The overload of volatility in the stock market has done very little to disrupt the bond market and interest rates.  Increased volatility, and boy has there been increased volatility, in the stock market often leads to some kind of reaction in the bond market with the usual outcome being a flight to quality leading to lower interest rates. 

While it is true, the initial shakiness in the stock market pushed bond prices higher and interest rates lower, as the days of August and September moved along, interest rates regained their footing and forged ahead ignoring the wild swings found in stocks.  Bond markets were mostly weaker throughout the holiday shortened week, both in the U.S. and overseas.  The losses in the bond market moved interest rates moderately higher though, rates remained within a narrow range awaiting the big news on coming with this week’s Fed meeting.

Evidence of the extended sideways range in interest rates could be seen in the long term, ten year Treasury bond.  10 year yields started the month of September at 2.17% and closed out Friday (September 11) at 2.18%.  The one year Treasury kicked off September at 0.39% and also closed just one basis point higher on the 11th at 0.40%.

Mortgage rates have been mostly holding steady near 4.00% waiting for Thursday’s announcement from the Fed on whether or not the target on the fed funds rate will be lifted by .25% or another delay will be announced while the Fed continues to gather economic data.

CD rates managed to move marginally higher.  The CD rate index climbed to 1.223% from 1.221% in the previous week.  The top bank savings account rates and money market account rates also squeezed out a small gain.  The top ten highest yielding savings account had an average rate of 1.015% compared to 1.020% in the prior week.

The CD rate index surveys and evaluates the top ten best CD rates on three month term bank CD accounts, six month term bank CD accounts, one year CD accounts, two year, and five year maturing CD accounts.

Credit card rates bucked the trend with the average rate across all credit card categories dropping to 13.88% from 13.89%.  The rate drop in new credit card offers was the first in several weeks but was driven by changes in just a few credit cards from among the dozens that are evaluated in the weekly survey.  The vast majority of the popular credit cards promoted were, once again, unaltered from the previous survey.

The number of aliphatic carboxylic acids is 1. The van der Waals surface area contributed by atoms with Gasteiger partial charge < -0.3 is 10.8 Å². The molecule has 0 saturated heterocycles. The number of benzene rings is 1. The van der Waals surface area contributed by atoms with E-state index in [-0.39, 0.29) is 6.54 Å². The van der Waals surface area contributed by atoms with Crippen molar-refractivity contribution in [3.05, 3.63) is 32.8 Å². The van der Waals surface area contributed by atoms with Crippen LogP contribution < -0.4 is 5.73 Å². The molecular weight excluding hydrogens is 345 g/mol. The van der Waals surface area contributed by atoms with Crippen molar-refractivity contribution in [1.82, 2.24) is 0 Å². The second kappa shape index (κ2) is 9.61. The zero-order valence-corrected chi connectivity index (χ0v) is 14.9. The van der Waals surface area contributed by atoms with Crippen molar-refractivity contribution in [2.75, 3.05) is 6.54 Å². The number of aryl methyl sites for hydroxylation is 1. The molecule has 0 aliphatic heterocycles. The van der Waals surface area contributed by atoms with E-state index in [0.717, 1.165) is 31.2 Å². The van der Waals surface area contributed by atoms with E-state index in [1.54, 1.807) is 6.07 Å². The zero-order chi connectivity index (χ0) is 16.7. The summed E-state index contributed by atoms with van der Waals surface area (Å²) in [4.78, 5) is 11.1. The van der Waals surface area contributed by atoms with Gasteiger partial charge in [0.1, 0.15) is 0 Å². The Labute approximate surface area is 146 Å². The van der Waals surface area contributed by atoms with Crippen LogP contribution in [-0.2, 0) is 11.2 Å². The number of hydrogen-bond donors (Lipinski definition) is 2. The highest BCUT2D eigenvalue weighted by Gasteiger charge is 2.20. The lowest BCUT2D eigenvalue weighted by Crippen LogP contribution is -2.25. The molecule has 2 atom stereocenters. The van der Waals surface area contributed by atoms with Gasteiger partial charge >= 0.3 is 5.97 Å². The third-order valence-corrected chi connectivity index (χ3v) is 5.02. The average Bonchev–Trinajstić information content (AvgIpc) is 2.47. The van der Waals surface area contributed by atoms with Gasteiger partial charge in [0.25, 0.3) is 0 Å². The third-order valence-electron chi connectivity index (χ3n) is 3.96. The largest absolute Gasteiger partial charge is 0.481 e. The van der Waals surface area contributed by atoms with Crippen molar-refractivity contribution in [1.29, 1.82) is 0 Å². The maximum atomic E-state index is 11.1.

The big news comes this week when the Fed decides to move on with a hike in the fed funds rate or to hold steady yet again.  Our bet is the Fed sees data that is strong enough in the U.S. to support a rate hike.  The U.S economy does appear to be slowing but an artificially low fed funds rate, which is the current position, is not going to help the economy while a small rise simply brings rates back to a more conventional state of affairs.

Bank rates market recap for September 14, 2015:

CD interest rates:
Composite CD interest rate index 1.223 percent
3 month CD rates 0.446 percent 0.436
6 month CD rates 0.830 percent 0.840
1 year CD rates 1.228 percent
2 year CD rates 1.400 percent 
5 year CD rates 2.212 percent

Money market and savings account rates:
Bank money market rates and savings account rates 1.015 percent

Mortgage rates: 
30 year mortgage rates 3.946 percent
15 year mortgage rates 3.250 percent
20 year mortgage rates 3.756 percent
30 year jumbo mortgage rates 3.790 percent
30 year FHA mortgage rates 3.783 percent

Credit card rates:
Credit card rates for new credit card offers 13.88 percent

US Treasury rates:
Six month Treasury rate 0.25 percent
One year Treasury rate 0.40 percent
Two year Treasury rate 0.71 percent
Five year Treasury rate 1.52 percent
Ten year Treasury rate 2.20 percent

All bank savings rates and lending rates are based on surveys conducted by at the close of September 11, 2015 with all of the interest rates obtained directly from the banks within the survey.  Treasury rates are obtained directly from the Department of the Treasury.  

For more detailed interest rate data on mortgage rates, CD rates, credit card rates and savings account rates for the week ending September 11, 2015 please see: 3 month CD rates, 6 month CD rates, 9 month CD rates, 1 year CD rates, 2 year CD rates, 4 year CD rates, 5 year CD rates, 30 year mortgage rates, 15 year mortgage rates, FHA mortgage rates, 20 year mortgage rates, 10 year mortgage rates, jumbo mortgage rates, best interest checking accounts and best credit card rates.

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